Dr. Nigel Bannister from the Department of Physics and Astronomy, who has worked to bring the ground station to a reality for the past seven years, said: "We are installing the satellite ground station to support space research, space missions, and training.

The Department of Physics and Astronomy has a long history of involvement in space research and space missions, as well as in the training of the next generation of space scientists and engineers, but until now it hasn't had an on-site capability to send and receive data from missions it has been involved with. That changes with the installation of this facility.

"The ground station gives us a completely new capability to conduct research relating to space mission operations, space weather, and a range of other fields. Leicester has a long and illustrious track record in space mission involvement, and the ground station adds a new capability which we're in an excellent position to exploit.

"From the teaching perspective, it's very rare for students to have direct access to facilities like this, to receive and analyse data coming from satellites in real time as they pass overhead, and to be able to explore concepts like orbital mechanics in a practical way using real spacecraft.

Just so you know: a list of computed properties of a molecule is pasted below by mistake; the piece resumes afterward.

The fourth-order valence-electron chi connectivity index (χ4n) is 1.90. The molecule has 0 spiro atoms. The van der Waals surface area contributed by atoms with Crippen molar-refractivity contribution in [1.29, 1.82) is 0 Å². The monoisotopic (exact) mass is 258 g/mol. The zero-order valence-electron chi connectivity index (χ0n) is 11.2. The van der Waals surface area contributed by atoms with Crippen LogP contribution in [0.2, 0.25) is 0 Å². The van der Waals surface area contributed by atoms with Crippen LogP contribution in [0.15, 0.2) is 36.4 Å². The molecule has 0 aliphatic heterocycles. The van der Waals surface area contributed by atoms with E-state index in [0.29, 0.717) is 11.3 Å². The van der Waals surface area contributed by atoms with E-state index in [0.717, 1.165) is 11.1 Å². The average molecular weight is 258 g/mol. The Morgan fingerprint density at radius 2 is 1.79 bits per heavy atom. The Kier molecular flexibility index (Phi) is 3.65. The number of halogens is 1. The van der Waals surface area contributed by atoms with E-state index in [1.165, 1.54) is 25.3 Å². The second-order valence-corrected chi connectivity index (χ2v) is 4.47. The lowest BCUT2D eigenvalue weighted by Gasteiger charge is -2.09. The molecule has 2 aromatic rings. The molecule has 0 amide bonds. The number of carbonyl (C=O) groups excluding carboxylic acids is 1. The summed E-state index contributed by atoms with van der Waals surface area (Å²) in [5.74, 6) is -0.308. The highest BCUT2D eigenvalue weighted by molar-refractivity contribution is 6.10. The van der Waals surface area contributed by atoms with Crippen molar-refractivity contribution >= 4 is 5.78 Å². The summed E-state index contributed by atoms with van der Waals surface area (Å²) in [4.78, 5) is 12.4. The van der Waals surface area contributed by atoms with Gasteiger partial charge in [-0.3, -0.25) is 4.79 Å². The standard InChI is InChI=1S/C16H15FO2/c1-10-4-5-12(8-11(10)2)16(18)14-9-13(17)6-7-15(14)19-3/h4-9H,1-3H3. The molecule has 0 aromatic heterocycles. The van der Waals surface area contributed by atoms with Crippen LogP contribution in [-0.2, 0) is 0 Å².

"We'll be incorporating experimental activities with our ground station into our teaching programme, enabling students to gain direct insight into these concepts, and to acquire skills that are directly relevant to future careers in sectors including space research, telecommunications, and electronics engineering.

"We are also going to use this system for a unique and powerful approach to training in space mission operations and communications, as part of our plans for the development of a nationally significant space park in Leicester."

The dish will allow the Department to provide data reception and command transmission capability for future missions that it is involved in. These missions are likely to include small satellites built at Leicester, designed to study the Earth's aurora and the way that the stream of particles from the Sun (called the "solar wind") affects important systems on Earth, such as communications and satellite navigation systems.

The space scientists will also study ways in which large numbers of ground stations can be used in a coordinated way, to improve the way data are transmitted from space to the ground, as well as using the station to communicate with stratospheric balloon flights where scientists can perform small experiments and test future space technologies at 30-40 km altitude.